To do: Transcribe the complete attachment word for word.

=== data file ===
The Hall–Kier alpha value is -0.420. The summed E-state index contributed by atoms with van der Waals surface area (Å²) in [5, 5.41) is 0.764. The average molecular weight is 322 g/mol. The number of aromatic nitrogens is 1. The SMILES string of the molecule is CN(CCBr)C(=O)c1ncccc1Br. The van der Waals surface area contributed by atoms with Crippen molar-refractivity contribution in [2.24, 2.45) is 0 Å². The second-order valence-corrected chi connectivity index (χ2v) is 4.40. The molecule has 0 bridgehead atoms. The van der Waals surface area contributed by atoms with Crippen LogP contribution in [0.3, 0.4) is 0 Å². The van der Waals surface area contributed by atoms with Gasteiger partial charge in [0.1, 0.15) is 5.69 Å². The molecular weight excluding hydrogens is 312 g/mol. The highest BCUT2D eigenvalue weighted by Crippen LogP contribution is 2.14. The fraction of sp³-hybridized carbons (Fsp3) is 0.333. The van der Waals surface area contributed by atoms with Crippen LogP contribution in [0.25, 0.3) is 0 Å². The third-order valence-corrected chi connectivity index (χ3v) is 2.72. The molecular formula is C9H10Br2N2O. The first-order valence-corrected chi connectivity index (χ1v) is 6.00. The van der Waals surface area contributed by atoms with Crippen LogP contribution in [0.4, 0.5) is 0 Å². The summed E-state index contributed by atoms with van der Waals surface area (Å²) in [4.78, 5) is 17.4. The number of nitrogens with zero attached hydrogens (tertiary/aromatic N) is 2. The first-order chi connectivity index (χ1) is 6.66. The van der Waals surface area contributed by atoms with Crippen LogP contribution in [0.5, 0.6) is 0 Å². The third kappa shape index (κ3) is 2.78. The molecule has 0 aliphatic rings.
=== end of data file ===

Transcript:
The Hall–Kier alpha value is -0.420. The summed E-state index contributed by atoms with van der Waals surface area (Å²) in [5, 5.41) is 0.764. The average molecular weight is 322 g/mol. The number of aromatic nitrogens is 1. The SMILES string of the molecule is CN(CCBr)C(=O)c1ncccc1Br. The van der Waals surface area contributed by atoms with Crippen molar-refractivity contribution in [2.24, 2.45) is 0 Å². The second-order valence-corrected chi connectivity index (χ2v) is 4.40. The molecule has 0 bridgehead atoms. The van der Waals surface area contributed by atoms with Crippen LogP contribution in [0.3, 0.4) is 0 Å². The van der Waals surface area contributed by atoms with Gasteiger partial charge in [0.1, 0.15) is 5.69 Å². The molecular weight excluding hydrogens is 312 g/mol. The highest BCUT2D eigenvalue weighted by Crippen LogP contribution is 2.14. The fraction of sp³-hybridized carbons (Fsp3) is 0.333. The van der Waals surface area contributed by atoms with Crippen LogP contribution in [0.25, 0.3) is 0 Å². The third-order valence-corrected chi connectivity index (χ3v) is 2.72. The molecular formula is C9H10Br2N2O. The first-order valence-corrected chi connectivity index (χ1v) is 6.00. The van der Waals surface area contributed by atoms with Crippen LogP contribution in [0.4, 0.5) is 0 Å². The summed E-state index contributed by atoms with van der Waals surface area (Å²) in [4.78, 5) is 17.4. The number of nitrogens with zero attached hydrogens (tertiary/aromatic N) is 2. The first-order chi connectivity index (χ1) is 6.66. The van der Waals surface area contributed by atoms with Crippen LogP contribution in [0.5, 0.6) is 0 Å². The third kappa shape index (κ3) is 2.78. The molecule has 0 aliphatic rings.